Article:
The Bank:

Grondlandsbanken has been founded in 1967. In 1997 it merged with the only other bank in Greenland, Nuna Bank and is therefore the only bank based in Greenland. However it doesn’t seem to be the only bank with branches in Greenland as this post shows:

There are 2 banks in Nuuk, Greenland Bank and BankNordik. However, the latter has no cash function. There are ATMs in both banks in Nuuk, and cash in advance and Visa Card can be used in all stores and the like.

Anyway, it looks like competition is currently quite limited in Greenland in the banking sector.

Gronlandsbanken valuation looks Ok, but not very exciting:

Market cap: 830 mn DKK (~110 mn EUR)
P/E Trailing ~14
P/B 1.0
Dividend yield 6.5%

Around 65% of the shares are held by large shareholders, among them with 14% the Government of Greenland. So “free float” is around 30-35% or 35-40 mn EUR only.

Interestingly, value shop Sparinvest has a 0.44% stake . Another value fund which I didn’t encounter yet, Nielsen Global Value holds 5% as well. For them it seems to be a quite significant position with 5% portfolio weight according to the latest fact sheet.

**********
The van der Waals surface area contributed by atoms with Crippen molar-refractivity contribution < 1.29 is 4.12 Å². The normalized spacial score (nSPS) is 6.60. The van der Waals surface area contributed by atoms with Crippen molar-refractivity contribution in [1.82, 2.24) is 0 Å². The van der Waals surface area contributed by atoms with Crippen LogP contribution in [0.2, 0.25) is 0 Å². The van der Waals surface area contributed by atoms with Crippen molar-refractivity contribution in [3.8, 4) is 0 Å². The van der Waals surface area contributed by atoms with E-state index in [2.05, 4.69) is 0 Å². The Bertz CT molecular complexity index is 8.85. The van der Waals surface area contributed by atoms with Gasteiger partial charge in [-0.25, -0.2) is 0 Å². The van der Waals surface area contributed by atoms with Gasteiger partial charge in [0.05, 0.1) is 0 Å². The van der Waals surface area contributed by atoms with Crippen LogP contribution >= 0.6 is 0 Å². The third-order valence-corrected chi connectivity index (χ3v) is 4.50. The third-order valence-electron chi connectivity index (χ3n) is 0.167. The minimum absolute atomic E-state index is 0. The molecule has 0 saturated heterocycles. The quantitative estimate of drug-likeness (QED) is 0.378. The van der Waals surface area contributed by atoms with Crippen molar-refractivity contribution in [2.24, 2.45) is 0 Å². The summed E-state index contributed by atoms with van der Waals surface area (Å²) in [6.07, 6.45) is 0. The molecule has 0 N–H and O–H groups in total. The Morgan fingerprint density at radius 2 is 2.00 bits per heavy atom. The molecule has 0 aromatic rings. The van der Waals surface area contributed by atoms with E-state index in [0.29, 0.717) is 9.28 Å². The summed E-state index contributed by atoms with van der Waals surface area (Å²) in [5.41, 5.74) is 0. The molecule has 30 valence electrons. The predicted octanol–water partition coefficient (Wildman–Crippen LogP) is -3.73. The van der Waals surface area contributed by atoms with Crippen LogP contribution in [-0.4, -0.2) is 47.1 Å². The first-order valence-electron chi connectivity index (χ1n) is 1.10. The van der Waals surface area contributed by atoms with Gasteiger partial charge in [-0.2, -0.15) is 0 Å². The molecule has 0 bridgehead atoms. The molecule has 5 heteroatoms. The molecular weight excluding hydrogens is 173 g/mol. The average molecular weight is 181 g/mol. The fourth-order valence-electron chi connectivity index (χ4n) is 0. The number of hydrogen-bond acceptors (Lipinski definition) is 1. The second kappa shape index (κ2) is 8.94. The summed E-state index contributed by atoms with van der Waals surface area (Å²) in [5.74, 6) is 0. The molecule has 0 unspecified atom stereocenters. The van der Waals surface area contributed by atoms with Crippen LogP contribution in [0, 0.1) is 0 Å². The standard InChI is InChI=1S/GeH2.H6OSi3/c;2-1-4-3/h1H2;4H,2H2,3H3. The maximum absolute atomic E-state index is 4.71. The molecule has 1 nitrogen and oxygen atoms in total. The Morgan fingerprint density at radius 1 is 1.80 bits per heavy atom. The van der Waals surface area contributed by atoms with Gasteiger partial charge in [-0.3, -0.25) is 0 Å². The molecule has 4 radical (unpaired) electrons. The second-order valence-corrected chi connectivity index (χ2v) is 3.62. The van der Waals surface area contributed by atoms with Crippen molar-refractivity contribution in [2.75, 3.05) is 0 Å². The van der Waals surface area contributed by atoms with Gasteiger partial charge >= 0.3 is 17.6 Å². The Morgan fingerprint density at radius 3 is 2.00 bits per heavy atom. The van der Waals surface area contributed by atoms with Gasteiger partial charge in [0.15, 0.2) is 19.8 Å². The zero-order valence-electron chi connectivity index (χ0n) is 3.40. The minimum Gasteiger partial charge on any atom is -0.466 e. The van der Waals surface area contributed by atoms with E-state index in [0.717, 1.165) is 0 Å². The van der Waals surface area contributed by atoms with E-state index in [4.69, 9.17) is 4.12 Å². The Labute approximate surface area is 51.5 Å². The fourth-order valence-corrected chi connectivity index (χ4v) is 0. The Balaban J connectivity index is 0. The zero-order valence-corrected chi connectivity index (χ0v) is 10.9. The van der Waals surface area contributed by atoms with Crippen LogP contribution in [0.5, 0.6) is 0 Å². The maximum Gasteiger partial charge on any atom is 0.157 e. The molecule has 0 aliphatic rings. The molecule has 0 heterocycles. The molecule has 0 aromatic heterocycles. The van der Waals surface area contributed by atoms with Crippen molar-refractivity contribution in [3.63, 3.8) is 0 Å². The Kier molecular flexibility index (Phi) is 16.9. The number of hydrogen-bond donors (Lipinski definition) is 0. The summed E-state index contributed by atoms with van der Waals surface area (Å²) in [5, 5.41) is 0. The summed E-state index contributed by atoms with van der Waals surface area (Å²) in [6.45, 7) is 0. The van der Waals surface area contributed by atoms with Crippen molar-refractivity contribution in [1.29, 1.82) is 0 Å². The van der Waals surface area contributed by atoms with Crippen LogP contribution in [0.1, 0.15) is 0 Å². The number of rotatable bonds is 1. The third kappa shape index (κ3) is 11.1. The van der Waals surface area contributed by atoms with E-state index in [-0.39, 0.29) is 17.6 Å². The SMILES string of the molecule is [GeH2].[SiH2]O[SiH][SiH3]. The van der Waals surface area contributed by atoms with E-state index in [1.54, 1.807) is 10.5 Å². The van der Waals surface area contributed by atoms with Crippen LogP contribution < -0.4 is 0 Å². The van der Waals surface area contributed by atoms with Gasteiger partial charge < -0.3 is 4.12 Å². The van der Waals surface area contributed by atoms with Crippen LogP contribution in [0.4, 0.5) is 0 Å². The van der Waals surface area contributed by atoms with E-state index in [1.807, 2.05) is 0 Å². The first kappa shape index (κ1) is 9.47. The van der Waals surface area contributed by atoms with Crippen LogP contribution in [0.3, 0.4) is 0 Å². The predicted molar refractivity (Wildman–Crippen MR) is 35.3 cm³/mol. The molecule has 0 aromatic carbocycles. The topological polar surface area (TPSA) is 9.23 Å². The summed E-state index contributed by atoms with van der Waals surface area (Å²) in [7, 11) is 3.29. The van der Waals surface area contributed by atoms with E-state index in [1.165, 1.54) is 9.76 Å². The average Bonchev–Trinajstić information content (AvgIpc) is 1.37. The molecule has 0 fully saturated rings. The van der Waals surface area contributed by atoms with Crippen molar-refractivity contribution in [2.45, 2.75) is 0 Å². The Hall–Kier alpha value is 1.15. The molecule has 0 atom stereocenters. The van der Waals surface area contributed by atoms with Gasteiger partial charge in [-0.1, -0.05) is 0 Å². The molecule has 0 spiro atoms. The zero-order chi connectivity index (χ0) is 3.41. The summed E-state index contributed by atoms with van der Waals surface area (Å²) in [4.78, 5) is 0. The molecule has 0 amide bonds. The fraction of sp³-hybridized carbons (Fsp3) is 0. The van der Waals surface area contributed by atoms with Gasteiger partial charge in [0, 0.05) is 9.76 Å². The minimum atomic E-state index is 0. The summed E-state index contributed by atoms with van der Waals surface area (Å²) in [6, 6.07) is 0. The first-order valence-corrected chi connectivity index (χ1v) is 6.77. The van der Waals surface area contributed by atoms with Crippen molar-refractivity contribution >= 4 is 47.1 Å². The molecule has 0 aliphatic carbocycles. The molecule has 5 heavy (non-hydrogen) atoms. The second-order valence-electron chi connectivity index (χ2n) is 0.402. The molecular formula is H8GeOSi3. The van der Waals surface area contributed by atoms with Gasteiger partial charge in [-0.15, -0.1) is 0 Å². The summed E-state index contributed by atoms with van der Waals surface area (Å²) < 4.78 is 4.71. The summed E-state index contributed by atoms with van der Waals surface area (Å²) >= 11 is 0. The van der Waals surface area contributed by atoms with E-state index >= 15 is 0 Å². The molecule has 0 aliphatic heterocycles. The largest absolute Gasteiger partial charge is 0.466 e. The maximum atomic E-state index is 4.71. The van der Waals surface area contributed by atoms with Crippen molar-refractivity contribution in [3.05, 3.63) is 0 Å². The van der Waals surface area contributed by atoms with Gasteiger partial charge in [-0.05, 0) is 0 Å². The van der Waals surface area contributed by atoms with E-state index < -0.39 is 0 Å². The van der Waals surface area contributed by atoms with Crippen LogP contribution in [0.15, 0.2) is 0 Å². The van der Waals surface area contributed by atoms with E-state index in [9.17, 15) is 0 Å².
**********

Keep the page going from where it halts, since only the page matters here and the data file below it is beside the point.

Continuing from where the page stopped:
Thankfully, no sell-side analyst has discovered the stock yet.

The stock is up 56% YTD, however this is still less then 50% of the peak price back in 2007:

Not surprisingly, the stock has a very low beta of ~0.55 vs. the Danish stock index.

But why buy a bank at book value if you can get banks for 0.3 times book ?

Well, there are a few things which are “not normal”:

– Gronlandsbanken has an equity ratio of 17.3% (that’s right, not Tier 1 ratio or such crap)

– their net interest margin is around 4%-5%, Return on assets is around 1.7% If we compare this to the most profitable banks like HSBC (1.9% – 0.6% and Standard Chartered (2.4% and 0.9%) or DNB (1.4% -0.6%), we can see that Gronlandsbanken is at least twice as profitable as the most profitable European bank.

Due to the high ratio of equity, ROEs do not look spectacular, but still my model calculates ~15-16% total ROE with a relatively low volatility. According to my model, the fair value for such a company should be around 1.3 times higher than the current market price.

Especially interesting for me was the 2011 annual report from Gronlandsbanken.

The pages 8-16 are definitely the best summary of the economic situation in Greenland I have been able to find. Most interesting was the following passage:

Greenland at a Cross-Road
Looking forward the economy of Greenland will come to a cross-road because most likely the economy will follow one of the following paths: